How much should CVS, Walgreens, and Walmart pharmacies pay in damages to two Ohio counties to help them deal with the opioid crisis?
That is the question before a federal judge in Cleveland, who will begin hearing testimony on Tuesday after a jury found the three major pharmacy chains responsible for recklessly distributing massive amounts of pain pills in Lake and Trumbull counties last fall. It was the first time that pharmacies in the United States were held accountable for the opioid crisis.
Before the trial, plaintiff’s attorneys stated that each county would require approximately $1 billion to repair the damage caused by the flood of pills, which resulted in hundreds of overdose deaths.
Between 2012 and 2016, Trumbull County dispensed approximately 80 million prescription painkillers — 400 pills for every county resident — while Lake County dispensed 61 million pills — 265 pills for every county resident.
Back in November, a jury in U.S. District Judge Dan Polster’s courtroom agreed with the counties that the manner in which the pharmacies dispensed pain medication played a significant role in creating a public nuisance.
The counties are now expected to present doctor testimony to discuss the harm done to those communities, the impact of the opioid crisis on child welfare and other county agencies, and an abatement plan developed for the counties.
“The jury rang a bell that should be heard throughout all pharmacies in America,” Mark Lanier, the counties’ lead attorney, said after the verdict in November.
Many lawsuits filed by governments in recent years over the toll of drugs have been resolved in the United States, most with settlements and some with judgments or verdicts in trials. According to an Associated Press tally, drug manufacturers, distributors, and pharmacies have agreed to settlements totaling well over $40 billion.
Trials are currently underway in West Virginia, Florida, and California. After another trial in West Virginia last year, no decision was issued.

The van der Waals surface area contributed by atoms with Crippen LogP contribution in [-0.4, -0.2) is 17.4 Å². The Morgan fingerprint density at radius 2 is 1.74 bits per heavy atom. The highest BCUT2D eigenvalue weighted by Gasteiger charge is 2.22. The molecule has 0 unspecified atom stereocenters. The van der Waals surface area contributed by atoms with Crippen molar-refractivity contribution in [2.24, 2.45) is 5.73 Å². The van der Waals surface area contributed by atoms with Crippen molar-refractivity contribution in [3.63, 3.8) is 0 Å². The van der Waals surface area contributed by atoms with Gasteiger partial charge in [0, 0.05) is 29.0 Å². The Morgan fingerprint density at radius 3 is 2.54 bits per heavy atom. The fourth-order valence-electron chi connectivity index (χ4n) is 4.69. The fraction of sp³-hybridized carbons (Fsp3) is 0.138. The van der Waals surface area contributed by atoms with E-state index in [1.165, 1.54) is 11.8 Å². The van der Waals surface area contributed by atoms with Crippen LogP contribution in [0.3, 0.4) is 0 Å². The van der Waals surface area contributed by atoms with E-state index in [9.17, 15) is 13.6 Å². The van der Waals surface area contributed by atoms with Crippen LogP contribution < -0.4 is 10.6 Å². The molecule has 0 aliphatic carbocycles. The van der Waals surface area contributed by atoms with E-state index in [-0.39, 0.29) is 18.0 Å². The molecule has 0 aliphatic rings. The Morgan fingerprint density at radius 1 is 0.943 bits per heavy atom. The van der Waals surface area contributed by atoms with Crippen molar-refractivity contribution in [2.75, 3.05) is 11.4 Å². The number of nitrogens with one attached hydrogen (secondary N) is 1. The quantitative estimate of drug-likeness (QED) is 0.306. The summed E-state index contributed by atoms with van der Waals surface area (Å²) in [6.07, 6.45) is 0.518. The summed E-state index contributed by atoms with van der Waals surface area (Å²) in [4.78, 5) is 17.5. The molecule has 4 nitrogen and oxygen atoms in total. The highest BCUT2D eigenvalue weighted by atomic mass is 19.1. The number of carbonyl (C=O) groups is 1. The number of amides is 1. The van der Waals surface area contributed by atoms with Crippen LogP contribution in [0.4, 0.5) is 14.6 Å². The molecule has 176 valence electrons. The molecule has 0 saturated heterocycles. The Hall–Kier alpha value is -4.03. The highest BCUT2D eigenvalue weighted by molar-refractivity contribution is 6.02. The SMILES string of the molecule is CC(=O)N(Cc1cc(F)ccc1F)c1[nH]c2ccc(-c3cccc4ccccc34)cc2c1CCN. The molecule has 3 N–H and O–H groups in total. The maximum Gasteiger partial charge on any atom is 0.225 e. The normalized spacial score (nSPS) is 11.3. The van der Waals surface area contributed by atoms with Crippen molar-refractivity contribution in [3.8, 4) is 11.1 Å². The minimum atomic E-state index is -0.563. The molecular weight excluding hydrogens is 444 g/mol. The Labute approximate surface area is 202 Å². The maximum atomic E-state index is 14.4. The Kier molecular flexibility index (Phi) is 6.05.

According to an April 25 court filing, Dr. Caleb Alexander of John Hopkins Bloomberg School of Public Health’s abatement plan for Lake and Trumbull counties “are reasonable and necessary to abate the public nuisance found by the jury.”
According to the court filing, the plan focuses on prevention, treatment, and recovery, as well as “measures intended to specifically address the needs of special populations who have been uniquely affected by the opioid epidemic.”
In a court filing, Walgreens and Walmart attorneys argued that the counties’ $878 million abatement plan should be limited to one year rather than the minimum of five years that the counties claim they require. According to the filing, one of the pharmacy chains’ experts estimated the actual cost at $346 million, while another expert estimated it at less than $35 million.
Defense attorneys also argued that any amounts awarded by Polster should exclude damage caused by other entities that contributed to the public nuisance of opioid addiction, and that those costs should be limited to the pharmacies’ “appropriate share of contribution to the nuisance.”
Rite-Aid, the pharmacy chain, reached an agreement with the counties in early October, prior to the start of the trial. After the trial began in late October, Pittsburgh-based Giant Eagle reached an agreement with the counties.
According to the Centers for Disease Control, there were nearly 500,000 deaths caused by legal and illegal opioids between 2000 and 2019.